What if Trump peaks in March, then staggers when a myriad of wheels fall off?

What if the loser who scorns “losers” turns out to be the greatest loser in U.S. history?

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Image Credit: Peter Zay/Anadolu Agency /Getty Images

Forget about handicapping the Super Bowl, too close to call. What matters even more than football is the next president. Happily, we have far more evidence on election dynamics than unpredictable sports. My argument is simple: Always Trumper numbers keep hitting firm electoral ceilings, insufficient to win, and chances are good there will be a great deal more bad news than good before the election. If only 10% (to estimates of 30 percent) of Republicans (and a slew of right-leaning centrists) judge this convicted felon totally unfit, if not an absolute menace, even modest dilution by third party candidates won’t dispatch Biden. Independents are fed up with regurgitated Trump trash talk—and they defy abortion bans. 

On top of which, Biden’s low approval ratings have probably bottomed, fully adjusted for inflation woes and imprudent support for Israeli military excesses. As the economy improves and a Mideast truce looms, neither will have the same force in October. Contrast Trump’s last few months, rife with cognitive gaffes and evidence of fatigue and stress (indeed, aging). Plus, more painful pre-November legal losses will only ignite the audacity of Never Trumpers. The sham strongman weakens, leaving in question what he can do to reverse this descent. By the way, I assume no impact from the corrupted, Florida/Mar-a-Lago theft of top secrets trial. 

Further, even modest progress on immigration reduces the impact of vicious anti-immigrant Trump lies. As inflation moderates, interest rates fall, job growth and stocks stay high, and earlier Biden legislation (infrastructure, student debt relief and CHIP subsidies) grow in prominence, this incumbent will offset the predictable, anti-official vexation. Sure, overseas Black Swans could wound Biden, but the Mideast mess should lessen and Ukraine looks not to worsen. In short, already underway, Biden has foreseeable, real-world upsides, whereas Trump faces inexorable, vote-stealing downsides. Enough accumulated negatives, without offsets, end up making Trump non-competitive, even unelectable.

Incumbents win, even in circus times

Except for Trump and George H. Bush, for five decades every incumbent (Reagan, Clinton, Dubya, and Obama) won re-election. Let’s assume today the race is roughly even; that means if the disgraced Trump keeps getting battered, all the while making more unforced, decidedly unpopular fumbles, how does he expand his base? Has not the overused, dead horse Trump PR rhetoric (on dictatorship, misogyny, race, American First, criminal immigrants) been beaten to a pulp? Politics demands novelty, not the same tedious bluster, filled with outrageous contradictions, that undercut his image. Imagine Biden campaign messaging: Wouldn’t a convict make a great dictator? Why not have our top law enforcer condemn judges, courts and the Constitution? What’s wrong with outlawing immigration reform? Shouldn’t all “vermin” be targeted by a weaponized Justice Dept.? Trump hands the billion-dollar Biden campaign endless softballs.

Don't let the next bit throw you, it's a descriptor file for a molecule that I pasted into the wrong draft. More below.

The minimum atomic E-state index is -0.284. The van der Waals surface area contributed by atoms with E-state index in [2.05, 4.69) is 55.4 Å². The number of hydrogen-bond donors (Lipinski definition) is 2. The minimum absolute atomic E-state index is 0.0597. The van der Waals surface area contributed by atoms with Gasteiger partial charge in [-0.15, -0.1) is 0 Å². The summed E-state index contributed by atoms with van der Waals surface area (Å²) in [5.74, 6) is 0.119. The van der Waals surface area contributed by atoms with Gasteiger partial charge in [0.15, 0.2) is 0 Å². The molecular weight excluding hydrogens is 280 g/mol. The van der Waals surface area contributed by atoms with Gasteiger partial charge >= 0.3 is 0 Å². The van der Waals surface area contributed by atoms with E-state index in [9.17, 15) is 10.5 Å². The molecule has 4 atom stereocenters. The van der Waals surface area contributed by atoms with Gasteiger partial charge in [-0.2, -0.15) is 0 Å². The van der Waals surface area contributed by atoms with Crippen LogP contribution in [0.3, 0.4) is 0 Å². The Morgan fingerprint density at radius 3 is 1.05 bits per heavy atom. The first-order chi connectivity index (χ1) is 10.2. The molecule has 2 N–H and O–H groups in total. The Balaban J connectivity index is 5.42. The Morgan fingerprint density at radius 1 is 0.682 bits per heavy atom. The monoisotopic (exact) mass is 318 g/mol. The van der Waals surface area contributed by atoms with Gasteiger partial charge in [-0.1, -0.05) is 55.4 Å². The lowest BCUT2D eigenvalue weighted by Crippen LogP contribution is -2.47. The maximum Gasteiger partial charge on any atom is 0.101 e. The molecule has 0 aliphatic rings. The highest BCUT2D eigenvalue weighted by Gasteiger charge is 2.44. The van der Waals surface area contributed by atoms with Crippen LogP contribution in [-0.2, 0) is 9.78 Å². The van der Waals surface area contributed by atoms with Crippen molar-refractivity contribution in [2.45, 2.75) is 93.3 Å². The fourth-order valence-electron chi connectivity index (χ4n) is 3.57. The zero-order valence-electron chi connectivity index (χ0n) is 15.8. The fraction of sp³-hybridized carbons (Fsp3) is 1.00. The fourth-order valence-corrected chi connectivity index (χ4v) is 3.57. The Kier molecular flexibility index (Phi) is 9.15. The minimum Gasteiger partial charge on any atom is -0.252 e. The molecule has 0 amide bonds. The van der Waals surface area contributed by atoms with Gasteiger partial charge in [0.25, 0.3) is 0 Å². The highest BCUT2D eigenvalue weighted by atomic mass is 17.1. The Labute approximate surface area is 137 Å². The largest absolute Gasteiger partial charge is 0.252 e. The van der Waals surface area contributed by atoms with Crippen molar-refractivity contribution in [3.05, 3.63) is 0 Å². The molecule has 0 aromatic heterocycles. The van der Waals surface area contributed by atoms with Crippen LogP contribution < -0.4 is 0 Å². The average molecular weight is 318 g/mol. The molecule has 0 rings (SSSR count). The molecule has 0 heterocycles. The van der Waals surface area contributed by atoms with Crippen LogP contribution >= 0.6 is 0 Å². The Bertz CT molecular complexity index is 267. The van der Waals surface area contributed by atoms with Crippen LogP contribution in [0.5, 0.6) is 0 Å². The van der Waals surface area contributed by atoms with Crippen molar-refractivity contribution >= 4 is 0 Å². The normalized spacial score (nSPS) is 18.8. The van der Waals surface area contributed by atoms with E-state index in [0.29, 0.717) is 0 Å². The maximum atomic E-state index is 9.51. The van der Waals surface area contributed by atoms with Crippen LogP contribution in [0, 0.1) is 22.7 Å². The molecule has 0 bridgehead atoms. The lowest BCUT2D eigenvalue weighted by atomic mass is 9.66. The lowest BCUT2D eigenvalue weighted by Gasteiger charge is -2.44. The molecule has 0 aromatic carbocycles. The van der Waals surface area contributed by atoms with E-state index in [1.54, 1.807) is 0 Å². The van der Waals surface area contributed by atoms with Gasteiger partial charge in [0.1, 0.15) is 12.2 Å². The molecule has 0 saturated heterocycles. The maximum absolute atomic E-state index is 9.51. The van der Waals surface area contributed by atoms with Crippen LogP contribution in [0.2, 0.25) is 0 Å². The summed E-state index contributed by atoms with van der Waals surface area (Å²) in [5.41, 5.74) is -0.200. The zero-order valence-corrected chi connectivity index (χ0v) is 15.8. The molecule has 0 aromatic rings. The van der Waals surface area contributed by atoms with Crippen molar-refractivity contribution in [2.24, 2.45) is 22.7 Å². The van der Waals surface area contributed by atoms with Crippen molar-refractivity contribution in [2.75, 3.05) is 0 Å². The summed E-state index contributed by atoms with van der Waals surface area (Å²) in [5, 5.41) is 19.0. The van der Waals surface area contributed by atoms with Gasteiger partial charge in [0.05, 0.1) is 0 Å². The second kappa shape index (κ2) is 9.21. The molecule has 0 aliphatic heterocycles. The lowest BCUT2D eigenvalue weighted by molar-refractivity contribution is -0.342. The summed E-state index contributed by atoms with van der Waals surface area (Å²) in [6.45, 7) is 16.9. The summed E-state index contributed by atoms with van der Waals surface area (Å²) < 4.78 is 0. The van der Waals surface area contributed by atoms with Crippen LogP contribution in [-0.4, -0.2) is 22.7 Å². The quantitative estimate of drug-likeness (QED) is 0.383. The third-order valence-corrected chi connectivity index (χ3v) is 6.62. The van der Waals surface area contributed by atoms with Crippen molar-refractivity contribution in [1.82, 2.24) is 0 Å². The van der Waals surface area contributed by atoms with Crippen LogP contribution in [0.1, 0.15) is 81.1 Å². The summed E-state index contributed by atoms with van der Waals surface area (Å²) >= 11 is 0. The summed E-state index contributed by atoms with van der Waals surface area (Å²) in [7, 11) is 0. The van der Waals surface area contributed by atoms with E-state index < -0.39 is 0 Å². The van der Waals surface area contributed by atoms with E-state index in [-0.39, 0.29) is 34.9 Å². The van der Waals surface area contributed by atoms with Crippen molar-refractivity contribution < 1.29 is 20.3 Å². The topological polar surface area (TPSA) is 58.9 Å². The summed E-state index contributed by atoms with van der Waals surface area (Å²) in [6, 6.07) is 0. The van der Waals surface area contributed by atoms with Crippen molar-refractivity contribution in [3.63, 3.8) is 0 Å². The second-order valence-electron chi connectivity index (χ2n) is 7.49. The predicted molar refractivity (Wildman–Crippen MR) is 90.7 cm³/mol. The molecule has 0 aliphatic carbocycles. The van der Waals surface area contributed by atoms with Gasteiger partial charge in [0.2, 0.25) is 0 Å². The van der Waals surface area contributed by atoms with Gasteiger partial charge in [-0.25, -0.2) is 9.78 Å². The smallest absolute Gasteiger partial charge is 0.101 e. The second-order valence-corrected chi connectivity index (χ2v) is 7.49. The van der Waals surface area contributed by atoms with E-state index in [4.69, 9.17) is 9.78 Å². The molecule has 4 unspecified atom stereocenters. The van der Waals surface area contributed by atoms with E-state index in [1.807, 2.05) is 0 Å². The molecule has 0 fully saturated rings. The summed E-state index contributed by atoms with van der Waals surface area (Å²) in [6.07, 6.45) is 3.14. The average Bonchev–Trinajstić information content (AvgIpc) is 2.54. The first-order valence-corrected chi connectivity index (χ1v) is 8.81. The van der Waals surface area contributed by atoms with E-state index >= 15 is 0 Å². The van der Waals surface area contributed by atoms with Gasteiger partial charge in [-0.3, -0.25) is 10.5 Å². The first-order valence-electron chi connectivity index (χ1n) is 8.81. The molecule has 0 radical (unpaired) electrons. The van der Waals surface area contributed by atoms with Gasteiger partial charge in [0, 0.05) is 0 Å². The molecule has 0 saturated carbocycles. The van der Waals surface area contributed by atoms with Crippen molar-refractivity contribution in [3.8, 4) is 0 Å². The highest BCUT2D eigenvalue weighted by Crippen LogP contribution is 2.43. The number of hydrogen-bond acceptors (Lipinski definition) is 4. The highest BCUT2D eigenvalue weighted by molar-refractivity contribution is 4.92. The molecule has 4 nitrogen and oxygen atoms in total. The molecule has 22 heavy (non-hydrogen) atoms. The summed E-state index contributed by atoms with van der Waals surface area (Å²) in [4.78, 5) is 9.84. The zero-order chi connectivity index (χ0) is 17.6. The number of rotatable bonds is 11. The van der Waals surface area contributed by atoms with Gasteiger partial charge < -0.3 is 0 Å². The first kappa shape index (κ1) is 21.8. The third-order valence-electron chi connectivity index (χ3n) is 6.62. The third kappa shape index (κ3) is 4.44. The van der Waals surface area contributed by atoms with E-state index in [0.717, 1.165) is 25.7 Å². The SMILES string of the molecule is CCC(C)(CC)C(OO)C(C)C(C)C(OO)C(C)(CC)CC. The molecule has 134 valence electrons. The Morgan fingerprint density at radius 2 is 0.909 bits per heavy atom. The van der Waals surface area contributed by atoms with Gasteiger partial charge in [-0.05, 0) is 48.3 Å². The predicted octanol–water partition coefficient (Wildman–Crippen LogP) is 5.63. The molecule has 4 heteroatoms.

Judging by losing seven of eight general elections, primary GOPers are as boneheaded as Trump when choosing candidates. And today, just over half of Rethugs pledge eternal fealty to the Most Divisive Politician ever (if expanding your electorate matters). Overall, Trump brings down the entire rightwing ticket (and House control, per Haley) by majoring in vitriolic invective, banishing non-MAGA donors, bragging he caused abortion bans, promising more fat cat tax cuts, threatening Obamacare – and causing extremely mixed GOP messages on backing Ukraine or Israel. What plausible winning strategy sticks to obsessively demonizing the other party, betraying life-supportive government positives, and spewing weakling victimhood – without one real positive deliverable? 

New York judgments and EJ Carroll Body are only the first blows to the defaming rapist’s standing. Even without pre-election convictions, months of injurious testimony will broadcast his every crime, mostly from ex-Trump advisers. Acquittals are unthinkable, and Trump’s desperate delay, delay, delay tactics look to boomerang when the worst evidence explodes this summer or just before voting. Not enough Republicans and centrists will back Trump merely to save him from indefensible jeopardy. Imagine the final campaign taunt: “What law-abiding citizen wants a multiply-convicted criminal in the White House?”?